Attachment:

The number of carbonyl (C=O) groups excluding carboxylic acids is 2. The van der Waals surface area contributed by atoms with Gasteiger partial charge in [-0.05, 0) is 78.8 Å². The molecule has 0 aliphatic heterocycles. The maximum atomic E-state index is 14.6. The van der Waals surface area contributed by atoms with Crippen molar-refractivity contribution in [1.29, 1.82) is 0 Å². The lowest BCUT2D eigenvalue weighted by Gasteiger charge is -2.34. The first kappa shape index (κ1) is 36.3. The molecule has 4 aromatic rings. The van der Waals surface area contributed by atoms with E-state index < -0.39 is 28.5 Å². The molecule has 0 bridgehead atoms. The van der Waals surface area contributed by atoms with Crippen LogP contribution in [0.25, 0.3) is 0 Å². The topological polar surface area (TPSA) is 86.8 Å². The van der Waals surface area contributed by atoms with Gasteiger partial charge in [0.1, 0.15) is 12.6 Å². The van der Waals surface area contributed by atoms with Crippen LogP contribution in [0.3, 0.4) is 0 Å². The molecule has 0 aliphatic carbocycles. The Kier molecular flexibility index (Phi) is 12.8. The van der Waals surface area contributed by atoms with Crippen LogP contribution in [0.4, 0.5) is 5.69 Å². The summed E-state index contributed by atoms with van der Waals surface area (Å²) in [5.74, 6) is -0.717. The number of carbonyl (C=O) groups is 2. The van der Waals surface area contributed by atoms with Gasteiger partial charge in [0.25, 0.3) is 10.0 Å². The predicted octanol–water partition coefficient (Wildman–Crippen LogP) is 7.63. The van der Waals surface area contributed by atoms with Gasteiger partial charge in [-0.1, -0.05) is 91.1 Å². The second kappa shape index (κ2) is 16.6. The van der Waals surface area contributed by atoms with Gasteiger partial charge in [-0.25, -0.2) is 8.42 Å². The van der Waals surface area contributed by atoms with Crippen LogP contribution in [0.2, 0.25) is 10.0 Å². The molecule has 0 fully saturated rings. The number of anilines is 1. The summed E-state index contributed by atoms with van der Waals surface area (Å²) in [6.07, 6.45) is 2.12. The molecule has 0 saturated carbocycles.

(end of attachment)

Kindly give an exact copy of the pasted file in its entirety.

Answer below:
The number of carbonyl (C=O) groups excluding carboxylic acids is 2. The van der Waals surface area contributed by atoms with Gasteiger partial charge in [-0.05, 0) is 78.8 Å². The molecule has 0 aliphatic heterocycles. The maximum atomic E-state index is 14.6. The van der Waals surface area contributed by atoms with Crippen molar-refractivity contribution in [1.29, 1.82) is 0 Å². The lowest BCUT2D eigenvalue weighted by Gasteiger charge is -2.34. The first kappa shape index (κ1) is 36.3. The molecule has 4 aromatic rings. The van der Waals surface area contributed by atoms with E-state index < -0.39 is 28.5 Å². The molecule has 0 bridgehead atoms. The van der Waals surface area contributed by atoms with Crippen LogP contribution in [0.25, 0.3) is 0 Å². The topological polar surface area (TPSA) is 86.8 Å². The van der Waals surface area contributed by atoms with Gasteiger partial charge in [0.1, 0.15) is 12.6 Å². The van der Waals surface area contributed by atoms with Crippen LogP contribution in [0.3, 0.4) is 0 Å². The molecule has 0 aliphatic carbocycles. The Kier molecular flexibility index (Phi) is 12.8. The van der Waals surface area contributed by atoms with Crippen LogP contribution in [0.4, 0.5) is 5.69 Å². The summed E-state index contributed by atoms with van der Waals surface area (Å²) in [5.74, 6) is -0.717. The number of carbonyl (C=O) groups is 2. The van der Waals surface area contributed by atoms with Gasteiger partial charge in [0.25, 0.3) is 10.0 Å². The predicted octanol–water partition coefficient (Wildman–Crippen LogP) is 7.63. The van der Waals surface area contributed by atoms with Gasteiger partial charge in [-0.1, -0.05) is 91.1 Å². The second kappa shape index (κ2) is 16.6. The van der Waals surface area contributed by atoms with Gasteiger partial charge in [-0.25, -0.2) is 8.42 Å². The van der Waals surface area contributed by atoms with Crippen LogP contribution in [0.2, 0.25) is 10.0 Å². The molecule has 0 fully saturated rings. The number of anilines is 1. The summed E-state index contributed by atoms with van der Waals surface area (Å²) in [6.07, 6.45) is 2.12. The molecule has 0 saturated carbocycles.